Some more shots. I may redo some of these shots as I’m not 100% happy with them, the motion’s abit jerky and the chroma key process seems to alter the colour of the puppet – it’s really fairly pale blue, but it’s coming out quite dark. Some tweaking is in order methinks. Problem is of course that stop motion takes so damn long that redoing these is gonna be quite a few hours work……
One thing I have noticed is that the video looks alot better once it’s been uploaded to YouTube. I’m doing it in HD so I wonder if my computer is struggling to play it back smoothy…..doesn’t seem likely but who knows. It’s mainly going to be seen on YouTube once it’s finished anyway so I guess it doesn’t matter too much.
So here’re some more shots from the animation. This one is my first proper attempt at getting the demon walking. Every time I’ve tried previously this has proved pretty difficult so I’m fairly happy that this one has come out more or less OK. Obviously it still needs to have the support removed and greenscreen added over the areas where the lights are visible.
This video is a sequence of model shots mostly which have had some shots of the moon added into the background using chroma key. The shots of the moon are ones I took a while back – I was brushing my teeth in the bathroom and caught sight of the sky which looked rather cool so I shot some video.
The idea here is that the shots establish the endless stair and then the camera dives down the chasm and the demon begins to awaken.
So as mentioned, one of the videos was generated using the ’stop motion movie’ function on my Nikon D60. I was thinking about buying a digital SLR in order to get a better quality picture for the animation and this function swung me round to buying this particular camera. The function won’t produce an HD movie unfortunately, but it will do a 640×480 AVI at a variety of frame rates.
I’ve been using it as a reference to make sure my animation is looking OK as I go.
Once the shots are ready I use a program called MakeAVI to string them together. The program also allows you to crop them to the desired frame size (I’ve been doing them as 1920×1080) and then output them as a variety of AVI’s and at a variety of different frame rates.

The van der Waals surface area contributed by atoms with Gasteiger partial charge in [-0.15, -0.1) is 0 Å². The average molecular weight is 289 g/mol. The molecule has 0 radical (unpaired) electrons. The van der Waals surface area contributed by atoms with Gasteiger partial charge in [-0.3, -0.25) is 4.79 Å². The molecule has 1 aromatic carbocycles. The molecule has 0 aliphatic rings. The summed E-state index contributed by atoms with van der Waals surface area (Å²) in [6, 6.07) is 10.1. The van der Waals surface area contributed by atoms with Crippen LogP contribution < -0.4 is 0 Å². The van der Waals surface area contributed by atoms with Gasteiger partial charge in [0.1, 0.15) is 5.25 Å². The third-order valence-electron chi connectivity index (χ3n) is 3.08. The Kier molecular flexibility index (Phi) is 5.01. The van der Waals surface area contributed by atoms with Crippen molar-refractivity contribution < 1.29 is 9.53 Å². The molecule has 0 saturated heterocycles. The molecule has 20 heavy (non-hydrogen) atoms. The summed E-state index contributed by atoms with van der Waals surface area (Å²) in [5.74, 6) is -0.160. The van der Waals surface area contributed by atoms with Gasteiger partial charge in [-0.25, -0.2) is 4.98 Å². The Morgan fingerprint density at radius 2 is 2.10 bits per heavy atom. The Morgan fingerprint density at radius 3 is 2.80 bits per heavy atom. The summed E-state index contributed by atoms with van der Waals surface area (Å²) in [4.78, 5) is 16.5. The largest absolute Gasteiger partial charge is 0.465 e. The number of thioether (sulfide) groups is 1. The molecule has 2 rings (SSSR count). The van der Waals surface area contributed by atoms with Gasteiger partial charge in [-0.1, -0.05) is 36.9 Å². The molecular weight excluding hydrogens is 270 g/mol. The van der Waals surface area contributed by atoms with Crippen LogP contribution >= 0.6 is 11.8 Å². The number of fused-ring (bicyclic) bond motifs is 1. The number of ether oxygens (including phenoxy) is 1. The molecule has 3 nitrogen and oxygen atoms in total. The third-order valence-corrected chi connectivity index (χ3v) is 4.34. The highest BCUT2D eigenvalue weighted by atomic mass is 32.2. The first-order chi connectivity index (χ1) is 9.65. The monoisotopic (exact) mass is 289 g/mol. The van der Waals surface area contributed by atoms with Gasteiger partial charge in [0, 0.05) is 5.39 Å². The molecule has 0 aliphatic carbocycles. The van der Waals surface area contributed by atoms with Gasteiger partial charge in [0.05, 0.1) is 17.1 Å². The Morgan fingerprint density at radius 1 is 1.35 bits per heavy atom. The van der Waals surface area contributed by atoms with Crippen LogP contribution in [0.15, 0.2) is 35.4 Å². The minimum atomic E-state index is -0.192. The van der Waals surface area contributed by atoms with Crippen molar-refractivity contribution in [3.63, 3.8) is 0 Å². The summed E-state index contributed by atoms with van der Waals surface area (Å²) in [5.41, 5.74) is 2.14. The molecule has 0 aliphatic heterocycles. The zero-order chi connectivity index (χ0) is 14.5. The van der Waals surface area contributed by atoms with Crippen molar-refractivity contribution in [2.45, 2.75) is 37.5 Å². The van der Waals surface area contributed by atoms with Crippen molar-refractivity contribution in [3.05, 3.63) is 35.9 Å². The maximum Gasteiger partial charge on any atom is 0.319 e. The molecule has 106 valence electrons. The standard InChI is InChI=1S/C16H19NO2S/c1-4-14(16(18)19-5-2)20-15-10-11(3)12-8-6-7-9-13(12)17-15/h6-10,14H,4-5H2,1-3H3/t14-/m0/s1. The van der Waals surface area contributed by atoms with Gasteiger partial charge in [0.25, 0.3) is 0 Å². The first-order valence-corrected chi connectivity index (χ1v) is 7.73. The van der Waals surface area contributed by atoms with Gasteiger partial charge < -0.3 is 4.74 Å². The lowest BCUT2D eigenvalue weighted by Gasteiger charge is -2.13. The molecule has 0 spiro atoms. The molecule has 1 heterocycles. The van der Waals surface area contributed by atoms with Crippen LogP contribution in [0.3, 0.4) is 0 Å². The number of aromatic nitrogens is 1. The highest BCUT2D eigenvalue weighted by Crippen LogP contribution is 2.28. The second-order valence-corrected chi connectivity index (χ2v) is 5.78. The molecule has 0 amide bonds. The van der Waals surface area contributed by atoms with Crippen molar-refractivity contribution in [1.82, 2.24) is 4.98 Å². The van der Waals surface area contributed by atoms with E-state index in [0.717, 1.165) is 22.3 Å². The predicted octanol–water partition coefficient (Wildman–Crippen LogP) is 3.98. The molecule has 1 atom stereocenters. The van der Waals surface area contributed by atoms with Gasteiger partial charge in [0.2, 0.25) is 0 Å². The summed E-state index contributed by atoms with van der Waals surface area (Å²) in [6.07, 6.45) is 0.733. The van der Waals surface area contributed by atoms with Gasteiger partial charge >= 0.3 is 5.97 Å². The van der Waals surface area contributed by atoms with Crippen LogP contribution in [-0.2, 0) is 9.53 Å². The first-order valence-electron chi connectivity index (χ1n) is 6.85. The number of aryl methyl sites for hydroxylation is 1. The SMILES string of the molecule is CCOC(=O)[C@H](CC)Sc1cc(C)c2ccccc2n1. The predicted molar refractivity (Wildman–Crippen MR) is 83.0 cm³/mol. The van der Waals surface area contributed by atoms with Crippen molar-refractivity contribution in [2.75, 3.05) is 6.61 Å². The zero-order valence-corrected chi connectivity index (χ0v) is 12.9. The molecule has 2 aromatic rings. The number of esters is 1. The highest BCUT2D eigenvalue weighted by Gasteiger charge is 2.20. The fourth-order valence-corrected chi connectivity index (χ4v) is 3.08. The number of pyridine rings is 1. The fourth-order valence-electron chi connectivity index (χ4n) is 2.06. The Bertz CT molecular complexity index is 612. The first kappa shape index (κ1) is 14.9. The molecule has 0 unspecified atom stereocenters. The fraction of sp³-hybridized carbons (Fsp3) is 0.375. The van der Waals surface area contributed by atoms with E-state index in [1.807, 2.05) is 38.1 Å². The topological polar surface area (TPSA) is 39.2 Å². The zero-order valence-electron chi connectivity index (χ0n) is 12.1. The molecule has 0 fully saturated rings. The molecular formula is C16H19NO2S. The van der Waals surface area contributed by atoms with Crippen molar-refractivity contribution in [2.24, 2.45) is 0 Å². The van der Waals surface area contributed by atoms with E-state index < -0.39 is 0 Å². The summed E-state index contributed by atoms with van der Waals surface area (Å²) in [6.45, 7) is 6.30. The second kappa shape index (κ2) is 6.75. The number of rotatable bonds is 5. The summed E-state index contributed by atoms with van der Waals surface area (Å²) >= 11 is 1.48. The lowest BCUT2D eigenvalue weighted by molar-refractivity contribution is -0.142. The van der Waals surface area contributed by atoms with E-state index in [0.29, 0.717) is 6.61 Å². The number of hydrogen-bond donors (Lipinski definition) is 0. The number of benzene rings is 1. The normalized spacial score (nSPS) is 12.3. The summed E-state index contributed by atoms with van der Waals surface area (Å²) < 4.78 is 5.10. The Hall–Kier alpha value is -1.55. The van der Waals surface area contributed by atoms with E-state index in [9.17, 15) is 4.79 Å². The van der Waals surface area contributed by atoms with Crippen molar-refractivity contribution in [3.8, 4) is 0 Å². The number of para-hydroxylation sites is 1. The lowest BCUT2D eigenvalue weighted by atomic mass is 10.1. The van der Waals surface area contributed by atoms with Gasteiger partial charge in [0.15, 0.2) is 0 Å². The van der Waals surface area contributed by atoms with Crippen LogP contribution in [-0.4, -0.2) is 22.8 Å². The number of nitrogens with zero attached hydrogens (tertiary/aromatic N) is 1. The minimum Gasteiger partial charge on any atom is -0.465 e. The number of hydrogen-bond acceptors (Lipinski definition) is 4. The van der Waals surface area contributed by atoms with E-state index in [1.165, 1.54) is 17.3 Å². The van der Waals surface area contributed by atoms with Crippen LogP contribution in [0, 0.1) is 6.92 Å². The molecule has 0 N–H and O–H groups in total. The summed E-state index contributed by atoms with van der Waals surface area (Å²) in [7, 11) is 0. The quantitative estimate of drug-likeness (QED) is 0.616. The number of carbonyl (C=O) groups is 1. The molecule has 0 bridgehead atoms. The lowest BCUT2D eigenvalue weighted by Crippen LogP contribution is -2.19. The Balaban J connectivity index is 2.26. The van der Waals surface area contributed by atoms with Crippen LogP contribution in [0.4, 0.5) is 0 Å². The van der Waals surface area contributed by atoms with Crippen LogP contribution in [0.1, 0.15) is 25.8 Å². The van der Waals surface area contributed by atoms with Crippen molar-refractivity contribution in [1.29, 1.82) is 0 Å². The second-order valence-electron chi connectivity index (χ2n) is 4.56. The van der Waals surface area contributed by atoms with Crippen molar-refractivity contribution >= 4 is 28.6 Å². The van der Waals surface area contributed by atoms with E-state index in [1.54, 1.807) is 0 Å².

This has been a huge help as previously I would drop the .jpgs into an editing program and line them up frame by frame by hand. It used to take ages! A big thanks to Dream Sorcerer for letting me know about it!
So this animation has kinda been put on hold so I can work on the Measure of a Man Vid, however it is still being worked on, albeit abit at a time. I had a problem whereby the set was pretty much taking up my entire front room. This meant I hardly had any space to work in and as the set was raised only about 10cm above the floor I couldn’t get any low shots as the lowest my tripod could go was about 40-50cm. This meant I could only ever get shots of the puppets from above which was somewhat limiting.
I’d also encountered a problem with depth of field; basically my plan was to photograph the puppets in front of the set so I didn’t have to worry about green screen, however the models appeared as though they were only a few feet in front of the set. This is because they were ; the puppet and set were both built 1/6th scale, so if they were full size they’d be a couple of hundred meters apart, however the camera isn’t fooled in the same way as the human eye and the effect was that they appeared as though they were very close together. You can see this in this short trailer I produced:
In miniature photography, smoke is often added to help with depth of field, this wouldn’t work in my case however as the smoke would not look convincing when photographed for stop motion animation – it would move and disperse and so the end result would appear to flicker as the smoke moved between photographs.
In order to get around this problem I decided to photograph the set separately and then use green screen to composite in the puppets at a later date, the same method I used for my previous animation Real 10.
This means I can dismantle the sets and actually get my flat back! Here’s some of the pics I’ve took. I’ve used photoshop to extend the sets beyond where they oiginally ended and also to add artificial blurring to elements that are further away. This lets me fake the depth of field effect. I can also then blur the background elements seperately whilst keeping the puppets in focus.